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Visual Basic(Microsoft): Version 5 & 6 FAQ

Graphical User Interface (GUI)

Write a VB Console (the non-GUI) Application
Posted: 29 Jan 05 (Edited 30 Jan 05)

The "Basics"

The obvious issue is the user interface. Instead of relying on forms and dialogs, a console-mode VB program uses:
  • Command$()
  • Environ$()
  • Standard I/O
  • Return codes
Standard I/O is accessible in either of two ways. One involves using the Scripting.FileSystemObject and is quick and dirty:

CODE

'Requires a reference to Microsoft Scripting Runtime.
Sub Main()
   Dim FSO As New Scripting.FileSystemObject
   Dim sin As Scripting.TextStream
   Dim sout As Scripting.TextStream
   Dim strWord As String
   
   Set sin = FSO.GetStandardStream(StdIn)
   Set sout = FSO.GetStandardStream(StdOut)
   sout.WriteLine "Hello!"
   sout.WriteLine "What's the word?"
   strWord = sin.ReadLine()
   sout.WriteLine "So, the word is " & strWord
   Set sout = Nothing
   Set sin = Nothing
End Sub
The other way involves Win32 API calls, and has some advantages such as the ability to do binary I/O over the stdio streams (stdin, stdout, and stderr). You can do a web search and find the necessary API function prototypes and sample code lots of places. Here's one:

http://support.microsoft.com/kb/q239588/

To exit and pass a return code you need another API call:

CODE

Private Declare Sub ExitProcess Lib "kernel32" _
   (ByVal uExitCode As Long)
Be careful with this if working within the IDE. It will exit the IDE and all, without saving any pending changes to your project out to disk!

That's About It

That pretty much covers it, except to say that you also start a VB command-line project by creating a regular Standard EXE project, removing Form1, and adding a standard Module. To this module you add Sub Main() which is where your program execution begins.

Then check the project properties, and verify that Sub Main is set as your "startup object." You can also check Unattended Execution (especially for your final compiles) to suppress dialogs popping up for error exceptions or MsgBox calls - which will be diverted to the log. On an NT OS (NT 4.0, Win2K, WinXP) this will default to the NT Application Event Log. You may not want this, so check out the VB App.StartLogging (and for that matter App.LogEvent) method call in the docs.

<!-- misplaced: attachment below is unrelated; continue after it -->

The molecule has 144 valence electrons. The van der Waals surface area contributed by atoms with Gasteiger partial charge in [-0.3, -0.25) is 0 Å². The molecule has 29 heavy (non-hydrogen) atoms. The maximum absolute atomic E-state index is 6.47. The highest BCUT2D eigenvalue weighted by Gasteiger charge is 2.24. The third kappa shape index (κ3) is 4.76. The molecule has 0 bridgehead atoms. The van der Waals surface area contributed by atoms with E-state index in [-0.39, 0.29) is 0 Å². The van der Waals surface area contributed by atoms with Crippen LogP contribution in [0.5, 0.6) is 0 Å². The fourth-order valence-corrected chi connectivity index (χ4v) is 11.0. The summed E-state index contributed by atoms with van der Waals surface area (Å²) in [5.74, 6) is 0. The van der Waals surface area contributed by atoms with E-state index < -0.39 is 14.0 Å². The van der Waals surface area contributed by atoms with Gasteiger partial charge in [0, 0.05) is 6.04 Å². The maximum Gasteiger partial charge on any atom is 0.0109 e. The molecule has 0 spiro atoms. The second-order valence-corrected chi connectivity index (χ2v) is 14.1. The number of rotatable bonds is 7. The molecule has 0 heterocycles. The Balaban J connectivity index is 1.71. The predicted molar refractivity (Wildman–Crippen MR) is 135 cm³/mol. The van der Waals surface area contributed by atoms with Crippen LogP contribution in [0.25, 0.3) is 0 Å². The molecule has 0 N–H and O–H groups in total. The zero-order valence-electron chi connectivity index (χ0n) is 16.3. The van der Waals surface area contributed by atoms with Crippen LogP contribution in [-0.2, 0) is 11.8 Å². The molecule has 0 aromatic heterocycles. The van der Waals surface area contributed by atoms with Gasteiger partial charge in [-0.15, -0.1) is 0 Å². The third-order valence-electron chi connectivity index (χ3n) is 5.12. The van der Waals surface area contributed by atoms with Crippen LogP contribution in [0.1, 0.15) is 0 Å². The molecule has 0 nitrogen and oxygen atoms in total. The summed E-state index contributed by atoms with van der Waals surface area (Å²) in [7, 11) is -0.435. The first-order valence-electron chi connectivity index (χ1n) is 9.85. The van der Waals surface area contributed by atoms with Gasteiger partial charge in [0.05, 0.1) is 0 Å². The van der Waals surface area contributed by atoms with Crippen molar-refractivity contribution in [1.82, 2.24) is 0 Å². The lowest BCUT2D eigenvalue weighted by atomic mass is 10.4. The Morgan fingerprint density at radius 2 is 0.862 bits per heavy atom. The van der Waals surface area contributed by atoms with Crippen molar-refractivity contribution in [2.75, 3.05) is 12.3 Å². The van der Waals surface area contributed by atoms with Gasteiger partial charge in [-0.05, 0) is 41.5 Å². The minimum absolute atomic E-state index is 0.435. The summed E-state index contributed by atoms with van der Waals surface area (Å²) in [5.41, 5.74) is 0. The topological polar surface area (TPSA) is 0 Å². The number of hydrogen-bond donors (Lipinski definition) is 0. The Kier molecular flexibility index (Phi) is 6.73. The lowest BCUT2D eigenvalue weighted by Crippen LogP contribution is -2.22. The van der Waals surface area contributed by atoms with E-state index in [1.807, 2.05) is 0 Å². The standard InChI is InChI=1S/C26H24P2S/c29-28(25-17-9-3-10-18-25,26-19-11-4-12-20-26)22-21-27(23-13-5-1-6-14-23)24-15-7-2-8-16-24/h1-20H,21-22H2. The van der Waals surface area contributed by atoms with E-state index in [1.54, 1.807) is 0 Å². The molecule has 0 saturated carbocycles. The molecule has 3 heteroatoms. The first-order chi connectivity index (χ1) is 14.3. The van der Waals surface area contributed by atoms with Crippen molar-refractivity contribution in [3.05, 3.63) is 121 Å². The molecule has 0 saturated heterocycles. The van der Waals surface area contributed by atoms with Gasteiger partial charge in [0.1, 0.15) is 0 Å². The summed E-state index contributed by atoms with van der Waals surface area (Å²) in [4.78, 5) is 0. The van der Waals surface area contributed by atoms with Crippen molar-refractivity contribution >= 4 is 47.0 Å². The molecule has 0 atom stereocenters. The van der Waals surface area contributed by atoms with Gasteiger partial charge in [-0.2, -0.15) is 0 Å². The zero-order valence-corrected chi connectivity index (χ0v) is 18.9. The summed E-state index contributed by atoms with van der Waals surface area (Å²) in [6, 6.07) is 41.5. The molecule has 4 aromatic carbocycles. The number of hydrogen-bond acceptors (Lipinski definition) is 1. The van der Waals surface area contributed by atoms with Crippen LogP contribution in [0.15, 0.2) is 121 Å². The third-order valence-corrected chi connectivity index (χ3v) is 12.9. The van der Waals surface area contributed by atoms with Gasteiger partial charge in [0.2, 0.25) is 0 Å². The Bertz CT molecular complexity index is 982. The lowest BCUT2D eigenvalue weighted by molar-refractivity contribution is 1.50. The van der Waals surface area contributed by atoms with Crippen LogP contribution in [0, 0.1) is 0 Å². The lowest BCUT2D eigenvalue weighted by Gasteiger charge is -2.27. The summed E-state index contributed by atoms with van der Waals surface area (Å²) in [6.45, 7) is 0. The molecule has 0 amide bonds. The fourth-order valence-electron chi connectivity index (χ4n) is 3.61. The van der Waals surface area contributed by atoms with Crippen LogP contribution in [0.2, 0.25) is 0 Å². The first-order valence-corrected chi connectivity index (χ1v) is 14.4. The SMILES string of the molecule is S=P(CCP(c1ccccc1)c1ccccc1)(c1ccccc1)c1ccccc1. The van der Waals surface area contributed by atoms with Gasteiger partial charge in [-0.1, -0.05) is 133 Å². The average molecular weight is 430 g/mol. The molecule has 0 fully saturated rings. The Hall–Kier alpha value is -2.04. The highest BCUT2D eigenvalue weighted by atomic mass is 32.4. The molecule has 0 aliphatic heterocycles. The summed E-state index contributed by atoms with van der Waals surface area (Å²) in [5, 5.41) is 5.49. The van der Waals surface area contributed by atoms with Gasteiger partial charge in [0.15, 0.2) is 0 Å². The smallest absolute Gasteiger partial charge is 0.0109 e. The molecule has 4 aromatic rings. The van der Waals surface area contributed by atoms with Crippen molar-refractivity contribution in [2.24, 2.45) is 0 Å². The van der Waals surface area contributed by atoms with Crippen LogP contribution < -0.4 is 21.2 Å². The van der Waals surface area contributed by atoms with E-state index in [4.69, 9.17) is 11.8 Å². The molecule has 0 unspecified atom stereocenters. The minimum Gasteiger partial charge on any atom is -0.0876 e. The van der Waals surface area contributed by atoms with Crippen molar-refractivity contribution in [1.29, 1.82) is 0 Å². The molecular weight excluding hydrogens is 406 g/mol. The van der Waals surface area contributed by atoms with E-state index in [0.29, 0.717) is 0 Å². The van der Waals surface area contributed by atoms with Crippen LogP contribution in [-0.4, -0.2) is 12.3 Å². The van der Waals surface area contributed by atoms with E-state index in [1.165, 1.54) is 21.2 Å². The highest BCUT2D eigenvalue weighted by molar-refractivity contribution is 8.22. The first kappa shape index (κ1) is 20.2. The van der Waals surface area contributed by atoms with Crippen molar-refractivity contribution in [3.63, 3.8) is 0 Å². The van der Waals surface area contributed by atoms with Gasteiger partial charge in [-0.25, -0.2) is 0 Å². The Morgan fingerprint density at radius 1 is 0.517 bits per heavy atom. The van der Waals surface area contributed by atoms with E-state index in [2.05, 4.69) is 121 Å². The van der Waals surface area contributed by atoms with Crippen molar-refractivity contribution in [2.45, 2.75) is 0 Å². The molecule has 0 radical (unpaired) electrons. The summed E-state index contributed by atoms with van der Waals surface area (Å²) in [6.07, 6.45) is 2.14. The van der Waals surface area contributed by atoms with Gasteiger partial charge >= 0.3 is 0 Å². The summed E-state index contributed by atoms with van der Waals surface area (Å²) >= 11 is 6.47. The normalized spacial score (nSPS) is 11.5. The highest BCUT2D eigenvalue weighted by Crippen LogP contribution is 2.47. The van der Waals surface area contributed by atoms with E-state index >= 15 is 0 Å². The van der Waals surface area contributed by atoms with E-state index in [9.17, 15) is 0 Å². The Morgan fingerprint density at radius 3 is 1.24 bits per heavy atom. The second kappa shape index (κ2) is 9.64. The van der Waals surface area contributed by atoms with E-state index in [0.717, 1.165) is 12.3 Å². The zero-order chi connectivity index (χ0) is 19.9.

Real  Console Programs

I've seen a lot of sample code published that pretends  to provide this sort of solution.  Most of them simply allocate a new  console from within a Windows-mode VB program and let you interact with that.

What good is that?  Might be good for debugging a console application from the IDE, but you can't accept redirected or piped streams, interact with .BAT/.CMD files, or create CGI applications for the web.

This mechanism doesn't have those limitations: you get an actual console application out of it.

Oh... The "Secret"

One really important detail nobody talks about much is that for a compiled VB program to run as a console program, it has to be linked for the Console subsystem in Windows. Otherwise none of this will work at all, at least on NT-based OSs.

The VB IDE doesn't support this - so the easiest option is to relink the EXE after compiling it:

LINK /EDIT /SUBSYSTEM:CONSOLE {your exe's filename}

LINK.EXE comes with VB6 and VB5 as well. To make this easier I keep this short script around:

CODE

Option Explicit
'LinkConsole.vbs
'
'This is a WSH script used to make it easier to edit
'a compiled VB6 EXE using LINK.EXE to create a console
'mode program.
'
'Drag the EXE's icon onto the icon for this file, or
'execute it from a command prompt as in:
'
'        LinkConsole.vbs <EXEpath&file>
'
'Be sure to set up strLINK to match your VB installation.

Dim strLINK, strEXE, WSHShell

strLINK = """C:\Program Files\Microsoft Visual Studio\VB98\LINK.EXE"""
strEXE = """" & WScript.Arguments(0) & """"
Set WSHShell = CreateObject("WScript.Shell")

WSHShell.Run _
  strLINK & " /EDIT /SUBSYSTEM:CONSOLE " & strEXE

Set WSHShell = Nothing
WScript.Echo "Complete!"
Drag'n'drop can be a convenient thing.

One Use

Imagine using VB technology with web servers other than IIS/PWS!

One of the severely underestimated uses of VB is for writing CGI programs. You can build some spiffy web applications that run rings around ASP pages from a performance standpoint... we won't even talk about the elephantine creature that is ASP.Net. Try getting that stuff running on an old PII 233 box!

But CGI demands a true console application, not a GUI VB program.

Last Words

While working within the IDE on a console program you may find that it makes sense to open a new console window to interact in while in develop/test mode. Some people use a form with a big textbox or something to simulate the console.

In such cases you may want to use conditional compilation (#If blnDevel Then... statements) and the properties dialog's Conditional Compilation Arguments field to include/exclude the testing logic.

The Command$() function returns the whole command line parameter text as one string. If you wanted the parameters parsed acording to space delimiters just use something like Split(Command$(), " ") and you're home free.

But yes, you can write real console applications in VB and there is no reason not to. For simple ones that do text I/O, my example above shows how easy this is: you can do it without a single API call if you use the FSO.

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